Deciding whether or not to play a hand before the flop depends on three key factors: (1) your position at the table, (2) the tendencies of the players at your table, and (3) the strength of your hand... in that order. More than anything else, position will rule your approach to a hand, both before and after the flop. So what do we mean by “position?” Simply put, it’s being the last player to act in a hand. When playing from position, you will have more information on your opponent’s hand because he or she will be forced to act before you.
The best position at the table is the button. Pre-flop, the button acts immediately before the small blind and the big blind, but is last to act after the flop, turn and river. The seat to the immediate right of the button is commonly called the cutoff, and the seat to the right of the cutoff is called the hijack. Collectively, these three spots at the table are also referred to as late position.
That covers five seats at a typical nine-handed table. Middle position represents the next two seats to the right of the hijack. That leaves us with early position—in the pre-flop betting round, the player first to act is referred to as being under-the-gun or UTG. The player to his immediate left who is second to act pre-flop is UTG+1. However, on all post-flop betting rounds, the small blind acts first, followed by the big blind, UTG, UTG+1, and so on.
Your range of starting hands should vary depending on your position at the table. Something like [Js][Ts] is quite pretty to look at, but if you’ve been dealt it under the gun, there are still eight more players to act behind you. If you open for a raise, you still have eight chances to be reraised. If you limp in, it’s almost an open invitation for multiple players to limp in behind to try and catch a cheap flop—and even then, all of you could still potentially be reraised out of the pot. If you do make it to the flop, you’ll be out of position for the rest of the hand. That’s difficult enough against one opponent, let alone multiple callers.
However, what if the action folded to you on the button and you looked at that same [Js][Ts]? Now it’s a hand definitely worth a raise. If one or both of the blinds call the raise, not only are you guaranteed to be the last to act after the flop, but you’ve already demonstrated strength and aggression. If the action is checked to you on the flop, even if you’ve missed completely, you have a good shot at taking down the pot with a bet.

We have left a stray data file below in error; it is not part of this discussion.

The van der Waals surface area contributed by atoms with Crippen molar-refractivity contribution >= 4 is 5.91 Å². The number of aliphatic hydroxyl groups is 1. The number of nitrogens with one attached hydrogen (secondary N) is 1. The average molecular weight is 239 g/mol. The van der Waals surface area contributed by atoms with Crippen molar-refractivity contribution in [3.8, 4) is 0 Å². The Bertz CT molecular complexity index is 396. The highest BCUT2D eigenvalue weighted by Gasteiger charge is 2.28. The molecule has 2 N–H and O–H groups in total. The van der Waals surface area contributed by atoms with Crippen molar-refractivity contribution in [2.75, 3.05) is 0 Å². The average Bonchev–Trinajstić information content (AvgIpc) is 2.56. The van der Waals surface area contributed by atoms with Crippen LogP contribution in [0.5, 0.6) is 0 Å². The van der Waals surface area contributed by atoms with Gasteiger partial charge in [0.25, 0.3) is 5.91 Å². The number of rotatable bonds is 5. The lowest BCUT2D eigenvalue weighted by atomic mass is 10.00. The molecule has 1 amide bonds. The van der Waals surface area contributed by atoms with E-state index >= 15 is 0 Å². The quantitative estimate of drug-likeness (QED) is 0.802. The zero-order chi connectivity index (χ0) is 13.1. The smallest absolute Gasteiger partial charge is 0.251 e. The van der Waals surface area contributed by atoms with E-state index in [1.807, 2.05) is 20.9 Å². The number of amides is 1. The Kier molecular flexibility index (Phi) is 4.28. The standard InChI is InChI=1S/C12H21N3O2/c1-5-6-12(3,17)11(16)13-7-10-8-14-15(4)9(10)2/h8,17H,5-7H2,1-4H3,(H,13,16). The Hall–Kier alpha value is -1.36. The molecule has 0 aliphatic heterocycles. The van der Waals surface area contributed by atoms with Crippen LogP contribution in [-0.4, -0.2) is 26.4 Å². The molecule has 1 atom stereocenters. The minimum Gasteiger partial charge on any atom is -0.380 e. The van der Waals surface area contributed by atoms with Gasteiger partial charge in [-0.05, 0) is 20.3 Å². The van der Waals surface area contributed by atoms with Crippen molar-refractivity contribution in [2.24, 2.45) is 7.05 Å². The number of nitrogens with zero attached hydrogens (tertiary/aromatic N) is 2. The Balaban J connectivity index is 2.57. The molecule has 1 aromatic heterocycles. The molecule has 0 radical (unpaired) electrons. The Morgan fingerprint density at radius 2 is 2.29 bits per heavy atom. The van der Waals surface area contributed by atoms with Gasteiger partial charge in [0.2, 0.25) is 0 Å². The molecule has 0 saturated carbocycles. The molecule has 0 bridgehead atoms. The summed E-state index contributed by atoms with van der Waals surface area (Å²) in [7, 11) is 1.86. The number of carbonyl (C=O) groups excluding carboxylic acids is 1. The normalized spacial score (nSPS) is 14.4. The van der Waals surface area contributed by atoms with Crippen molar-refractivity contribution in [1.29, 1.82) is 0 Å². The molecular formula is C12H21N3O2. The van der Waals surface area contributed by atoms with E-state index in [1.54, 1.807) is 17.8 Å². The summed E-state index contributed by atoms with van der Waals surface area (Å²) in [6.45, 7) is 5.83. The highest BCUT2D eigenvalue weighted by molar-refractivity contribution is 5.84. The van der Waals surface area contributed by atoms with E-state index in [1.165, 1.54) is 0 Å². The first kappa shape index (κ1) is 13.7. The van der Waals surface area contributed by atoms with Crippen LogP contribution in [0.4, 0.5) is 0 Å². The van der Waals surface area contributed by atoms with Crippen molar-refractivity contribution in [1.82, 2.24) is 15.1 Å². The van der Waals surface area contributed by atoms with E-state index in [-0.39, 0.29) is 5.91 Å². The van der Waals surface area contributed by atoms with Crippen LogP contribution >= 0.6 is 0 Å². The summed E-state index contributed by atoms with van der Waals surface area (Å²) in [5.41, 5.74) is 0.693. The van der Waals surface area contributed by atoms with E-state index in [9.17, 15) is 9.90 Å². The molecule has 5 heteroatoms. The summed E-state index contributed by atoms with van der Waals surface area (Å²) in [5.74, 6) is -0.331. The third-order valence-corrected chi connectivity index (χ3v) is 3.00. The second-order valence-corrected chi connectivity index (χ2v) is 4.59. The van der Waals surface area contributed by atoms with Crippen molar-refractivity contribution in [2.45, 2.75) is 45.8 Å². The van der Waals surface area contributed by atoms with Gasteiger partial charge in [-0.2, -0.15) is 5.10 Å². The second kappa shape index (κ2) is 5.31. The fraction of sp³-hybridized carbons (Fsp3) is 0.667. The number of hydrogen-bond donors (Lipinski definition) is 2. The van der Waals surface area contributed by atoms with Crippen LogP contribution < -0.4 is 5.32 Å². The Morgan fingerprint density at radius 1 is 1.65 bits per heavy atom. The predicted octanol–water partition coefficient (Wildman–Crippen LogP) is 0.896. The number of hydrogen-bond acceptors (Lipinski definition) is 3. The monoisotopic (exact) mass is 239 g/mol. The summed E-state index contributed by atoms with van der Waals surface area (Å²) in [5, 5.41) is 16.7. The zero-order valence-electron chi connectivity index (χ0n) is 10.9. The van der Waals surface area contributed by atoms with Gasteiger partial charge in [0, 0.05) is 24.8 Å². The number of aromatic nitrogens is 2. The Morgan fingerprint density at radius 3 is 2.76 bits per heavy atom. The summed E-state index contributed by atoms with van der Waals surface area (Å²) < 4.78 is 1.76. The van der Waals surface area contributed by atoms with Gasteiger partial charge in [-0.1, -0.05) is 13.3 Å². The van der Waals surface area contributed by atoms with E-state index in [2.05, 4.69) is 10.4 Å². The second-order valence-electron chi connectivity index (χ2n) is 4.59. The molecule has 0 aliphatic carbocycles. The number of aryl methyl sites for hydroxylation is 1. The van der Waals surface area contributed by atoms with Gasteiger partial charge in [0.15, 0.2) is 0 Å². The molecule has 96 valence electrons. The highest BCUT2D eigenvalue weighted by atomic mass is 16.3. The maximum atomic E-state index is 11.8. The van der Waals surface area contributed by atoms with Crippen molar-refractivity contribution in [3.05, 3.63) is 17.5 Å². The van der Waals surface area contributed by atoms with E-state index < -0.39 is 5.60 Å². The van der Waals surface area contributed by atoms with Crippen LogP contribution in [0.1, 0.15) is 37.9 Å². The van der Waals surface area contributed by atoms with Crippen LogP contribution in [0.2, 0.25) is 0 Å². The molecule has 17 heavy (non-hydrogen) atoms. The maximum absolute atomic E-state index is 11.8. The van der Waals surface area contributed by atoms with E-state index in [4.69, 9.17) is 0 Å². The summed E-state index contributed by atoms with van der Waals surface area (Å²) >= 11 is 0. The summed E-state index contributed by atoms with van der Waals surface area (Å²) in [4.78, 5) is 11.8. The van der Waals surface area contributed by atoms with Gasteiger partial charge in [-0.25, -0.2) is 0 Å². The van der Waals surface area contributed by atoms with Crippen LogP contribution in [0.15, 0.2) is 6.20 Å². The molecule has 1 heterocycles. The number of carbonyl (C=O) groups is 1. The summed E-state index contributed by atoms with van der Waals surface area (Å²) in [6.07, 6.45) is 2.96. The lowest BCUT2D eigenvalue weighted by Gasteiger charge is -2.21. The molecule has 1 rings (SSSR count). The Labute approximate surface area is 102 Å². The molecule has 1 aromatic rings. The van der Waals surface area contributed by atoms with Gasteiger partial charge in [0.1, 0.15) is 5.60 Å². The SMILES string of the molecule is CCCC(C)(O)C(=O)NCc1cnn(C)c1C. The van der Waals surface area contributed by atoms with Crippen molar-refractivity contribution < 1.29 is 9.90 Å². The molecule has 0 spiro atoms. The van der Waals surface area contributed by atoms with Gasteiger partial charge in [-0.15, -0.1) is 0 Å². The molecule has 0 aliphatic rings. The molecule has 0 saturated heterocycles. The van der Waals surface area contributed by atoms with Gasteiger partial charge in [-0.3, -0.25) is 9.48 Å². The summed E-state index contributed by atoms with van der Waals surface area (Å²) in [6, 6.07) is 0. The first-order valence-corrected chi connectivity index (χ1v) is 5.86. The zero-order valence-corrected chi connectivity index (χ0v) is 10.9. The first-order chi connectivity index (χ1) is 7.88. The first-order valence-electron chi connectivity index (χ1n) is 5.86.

So, what sort of hand ranges are appropriate for each position at the table? In poker, there are no hard and fast rules and as you gain more experience, you’ll be able to deviate a little further from these suggestions if table conditions allow. In general, you should play fewer hands from early position and open up your range more as you get closer to the button. If you’re just starting out, these are some good guidelines to follow. We’re assuming a nine-handed table of no-limit hold’em.
High pairs (A-A, K-K, Q-Q, J-J, T-T,
All early position hands as well as medium pairs
All early and middle position hands as well as small pairs
All of the above, plus small suited connectors (6-5s, 5-4s), medium suited gappers (T-8s, 9-7s, 8-6s) and some medium offsuit aces (A-9o, A-8o, A-7o)
What about playing from the blinds? These are the two trickiest spots to handle. The small blind is the worst, since you’ll be first to act on every betting round after the flop. If there are multiple limpers, most of the time you’ll be priced in to call the additional half a bet to see a flop, no matter how terrible your starting hand. However, if you’re in the small blind and facing a raise, first consider the raiser’s position. Is he opening the pot from early position or late position? This should at least inform you somewhat to his range of starting hands. Next, think about how he has been playing. Is this player a maniac that raises every other hand? Or has he been folding for the last half hour?
Let’s look at an example. Say the action folds to a pretty competent player who opens for a raise from the cutoff. You look down at [Ks][Th] in the big blind. This is a hand probably worth defending. Against a late position raiser, king-high rates to be the best hand a majority of the time, so it’s worth a look at a flop. However, what if the same player made the raise from UTG+1? Now, the king-ten doesn’t look so hot. Think about the range of hands he could be opening with—A-K, A-Q, K-Q, bigger pairs. Even K-J has you crushed. In this instance, the king-ten would be better off in the muck.
To recap, here are the key points to remember when it comes to preflop position and hand selection:
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